CDC Recommendations for Managing Exposures

Centers for Disease Control and Prevention recommendations for managing occupational exposures to HIV, hepatitis B virus, and hepatitis C virus include the following steps:1

Provide immediate care to the exposure site.

• Wash wounds and skin with soap and water.

• Flush mucous membranes with water.

Determine risk associated with exposure by:

• type of fluid (e.g., blood, visibly bloody fluid, other potentially infectious fluid or tissue, and concentrated virus);

• type of exposure (i.e., percutaneous injury, mucous membrane or nonintact skin exposure, and bites resulting in blood exposure).

Evaluate exposure source.

• Assess the risk of infection using available information.

• Test known sources for HBsAg, anti-HCV, and HIV antibody (consider using rapid testing).

• For unknown sources, assess risk of exposure to HBV, HCV, or HIV infection.

• Do not test discarded needles or syringes for virus contamination.

Evaluate the exposed person.

• Assess immune status for HBV infection (i.e., by history of hepatitis B vaccination and vaccine response).

Give post-exposure prophylaxis (PEP) for exposures posing risk of infection transmission.

• HBV. PEP with hepatitis B immune globulin (HBIG) and/or hepatitis B vaccine series should be considered for occupational exposures after evaluation of the hepatitis B surface antigen status of the source and the vaccination and vaccine-response status of the exposed person.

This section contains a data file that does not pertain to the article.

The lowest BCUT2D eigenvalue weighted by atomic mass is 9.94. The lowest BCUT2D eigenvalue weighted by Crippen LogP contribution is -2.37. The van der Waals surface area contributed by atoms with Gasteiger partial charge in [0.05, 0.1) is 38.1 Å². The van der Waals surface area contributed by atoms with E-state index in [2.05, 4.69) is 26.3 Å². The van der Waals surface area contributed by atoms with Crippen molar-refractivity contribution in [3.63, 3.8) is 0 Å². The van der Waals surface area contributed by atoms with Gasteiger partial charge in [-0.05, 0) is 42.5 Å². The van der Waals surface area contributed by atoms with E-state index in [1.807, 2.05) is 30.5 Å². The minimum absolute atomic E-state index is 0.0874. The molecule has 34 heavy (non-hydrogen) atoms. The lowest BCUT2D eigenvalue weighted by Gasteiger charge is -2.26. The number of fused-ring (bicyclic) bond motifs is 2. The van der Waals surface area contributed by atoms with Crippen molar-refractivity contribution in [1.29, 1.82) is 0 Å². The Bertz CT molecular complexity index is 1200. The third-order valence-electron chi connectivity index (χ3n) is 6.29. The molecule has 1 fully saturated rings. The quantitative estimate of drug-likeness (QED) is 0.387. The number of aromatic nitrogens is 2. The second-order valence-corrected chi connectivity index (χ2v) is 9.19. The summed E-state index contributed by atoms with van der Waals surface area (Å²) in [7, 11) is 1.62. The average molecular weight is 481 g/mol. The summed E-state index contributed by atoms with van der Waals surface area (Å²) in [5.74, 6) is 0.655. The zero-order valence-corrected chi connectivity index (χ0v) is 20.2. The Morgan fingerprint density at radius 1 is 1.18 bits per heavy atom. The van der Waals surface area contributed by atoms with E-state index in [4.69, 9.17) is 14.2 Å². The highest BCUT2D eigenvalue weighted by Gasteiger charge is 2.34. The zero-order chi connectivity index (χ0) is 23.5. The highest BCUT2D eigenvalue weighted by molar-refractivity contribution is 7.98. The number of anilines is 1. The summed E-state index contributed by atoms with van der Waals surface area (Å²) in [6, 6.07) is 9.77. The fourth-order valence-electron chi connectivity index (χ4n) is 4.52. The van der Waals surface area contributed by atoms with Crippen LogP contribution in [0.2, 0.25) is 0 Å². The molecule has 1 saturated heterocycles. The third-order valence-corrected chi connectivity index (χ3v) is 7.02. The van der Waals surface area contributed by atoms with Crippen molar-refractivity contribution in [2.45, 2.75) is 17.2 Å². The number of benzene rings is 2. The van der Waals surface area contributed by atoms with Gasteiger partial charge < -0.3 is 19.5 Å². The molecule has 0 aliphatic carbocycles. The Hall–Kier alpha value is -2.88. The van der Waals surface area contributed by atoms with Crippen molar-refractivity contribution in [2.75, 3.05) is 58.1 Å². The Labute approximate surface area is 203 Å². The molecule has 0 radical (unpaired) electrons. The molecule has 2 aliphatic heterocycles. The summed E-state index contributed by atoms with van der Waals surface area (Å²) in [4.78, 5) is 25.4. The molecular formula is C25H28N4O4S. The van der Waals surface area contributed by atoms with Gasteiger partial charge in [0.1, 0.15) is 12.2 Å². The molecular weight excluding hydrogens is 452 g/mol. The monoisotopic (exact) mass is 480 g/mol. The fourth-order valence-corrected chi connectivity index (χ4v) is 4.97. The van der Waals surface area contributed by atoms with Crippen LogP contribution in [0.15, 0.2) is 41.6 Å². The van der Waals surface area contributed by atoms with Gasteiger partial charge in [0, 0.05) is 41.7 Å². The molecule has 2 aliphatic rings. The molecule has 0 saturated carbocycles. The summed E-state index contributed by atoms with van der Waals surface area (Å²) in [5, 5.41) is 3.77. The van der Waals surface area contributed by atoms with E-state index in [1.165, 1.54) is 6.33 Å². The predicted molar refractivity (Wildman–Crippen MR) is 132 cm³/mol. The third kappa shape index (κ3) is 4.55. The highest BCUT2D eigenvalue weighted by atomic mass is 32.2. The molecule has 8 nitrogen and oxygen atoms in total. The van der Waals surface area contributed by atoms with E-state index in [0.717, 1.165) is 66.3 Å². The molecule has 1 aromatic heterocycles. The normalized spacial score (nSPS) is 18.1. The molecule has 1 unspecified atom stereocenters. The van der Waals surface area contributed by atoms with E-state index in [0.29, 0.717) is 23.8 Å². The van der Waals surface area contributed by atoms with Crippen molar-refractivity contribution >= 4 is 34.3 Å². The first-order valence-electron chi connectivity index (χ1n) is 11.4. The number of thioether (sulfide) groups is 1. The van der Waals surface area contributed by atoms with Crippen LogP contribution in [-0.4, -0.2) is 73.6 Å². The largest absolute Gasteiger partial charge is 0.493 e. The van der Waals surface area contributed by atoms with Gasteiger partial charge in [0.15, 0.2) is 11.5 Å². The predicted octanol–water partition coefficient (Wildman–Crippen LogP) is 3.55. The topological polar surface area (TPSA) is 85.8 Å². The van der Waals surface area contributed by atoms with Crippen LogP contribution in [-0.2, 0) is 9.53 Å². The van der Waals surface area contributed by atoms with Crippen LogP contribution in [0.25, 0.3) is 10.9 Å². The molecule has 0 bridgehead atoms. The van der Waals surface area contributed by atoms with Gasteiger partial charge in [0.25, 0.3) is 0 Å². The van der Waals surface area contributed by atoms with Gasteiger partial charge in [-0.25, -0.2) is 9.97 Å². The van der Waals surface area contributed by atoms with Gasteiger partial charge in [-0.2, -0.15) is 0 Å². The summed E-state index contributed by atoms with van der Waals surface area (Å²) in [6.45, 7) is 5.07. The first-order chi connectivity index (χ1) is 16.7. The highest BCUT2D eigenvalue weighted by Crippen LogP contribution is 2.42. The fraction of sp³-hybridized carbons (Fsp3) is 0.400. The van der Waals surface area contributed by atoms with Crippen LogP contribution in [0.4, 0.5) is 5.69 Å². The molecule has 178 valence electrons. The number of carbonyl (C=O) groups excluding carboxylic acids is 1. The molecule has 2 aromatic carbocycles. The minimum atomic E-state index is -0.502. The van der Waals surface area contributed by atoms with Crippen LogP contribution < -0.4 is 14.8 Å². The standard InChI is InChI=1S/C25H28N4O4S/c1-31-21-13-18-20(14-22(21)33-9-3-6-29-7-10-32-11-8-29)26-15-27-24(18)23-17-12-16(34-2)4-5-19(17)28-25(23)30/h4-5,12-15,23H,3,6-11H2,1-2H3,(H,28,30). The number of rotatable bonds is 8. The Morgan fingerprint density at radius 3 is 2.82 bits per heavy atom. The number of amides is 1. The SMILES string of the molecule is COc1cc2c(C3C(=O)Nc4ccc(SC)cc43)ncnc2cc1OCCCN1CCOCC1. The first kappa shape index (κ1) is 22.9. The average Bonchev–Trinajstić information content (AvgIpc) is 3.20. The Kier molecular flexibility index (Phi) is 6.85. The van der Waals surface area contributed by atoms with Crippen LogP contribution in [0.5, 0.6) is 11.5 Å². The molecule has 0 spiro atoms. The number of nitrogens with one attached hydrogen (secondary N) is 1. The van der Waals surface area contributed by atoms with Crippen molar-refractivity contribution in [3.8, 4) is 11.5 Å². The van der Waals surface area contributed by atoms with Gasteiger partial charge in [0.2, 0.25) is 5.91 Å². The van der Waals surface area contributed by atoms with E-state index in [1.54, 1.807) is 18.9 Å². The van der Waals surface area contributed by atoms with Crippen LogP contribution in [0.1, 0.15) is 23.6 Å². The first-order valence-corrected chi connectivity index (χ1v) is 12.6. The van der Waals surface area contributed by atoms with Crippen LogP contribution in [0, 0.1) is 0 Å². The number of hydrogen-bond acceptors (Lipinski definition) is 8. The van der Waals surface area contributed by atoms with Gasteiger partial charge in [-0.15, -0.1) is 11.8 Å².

• HCV. PEP not recommended.

• HIV. These steps are advised:

— Initiate PEP as soon as possible, preferably within hours of exposure.

— Offer pregnancy testing to all women of childbearing age not known to be pregnant.

— Seek expert consultation if viral resistance is suspected.

— Administer PEP for four weeks if tolerated.

Perform follow-up testing and provide counseling.

• Advise exposed persons to seek medical evaluation for any acute illness occurring during follow-up.

HBV exposures

• Perform follow-up anti-HBs testing in persons who receive hepatitis B vaccine.

— Test for anti-HBs one to two months after last dose of vaccine.

— Anti-HBs response to vaccine cannot be ascertained if HBIG was received in the previous three to four months.

HCV exposures

• Perform baseline and follow-up testing for anti-HCV and alanine amino-transferase (ALT) four months to six months after exposures.

• Perform HCV RNA at four weeks to six weeks if earlier diagnosis of HCV infection desired.

• Confirm repeatedly reactive anti-HCV enzyme immunoassays (EIAs) with supplemental tests.

HIV exposures

• Perform HIV-antibody testing for at least six months postexposure (e.g., at baseline, six weeks, three months, and six months).

• Perform HIV antibody testing if illness compatible with an acute retroviral syndrome occurs.

• Advise exposed persons to use precautions to prevent secondary transmission during the follow-up period.

• Evaluate exposed persons taking PEP within 72 hours after exposure and monitor for drug toxicity for at least two weeks.


1. Centers for Disease Control and Prevention. Updated U.S. Public Health Service guidelines for the management of occupational exposures to HBV, HCV, and HIV and recommendations for post-exposure prophylaxis. MMWR 2001; 50(RR11):1-42.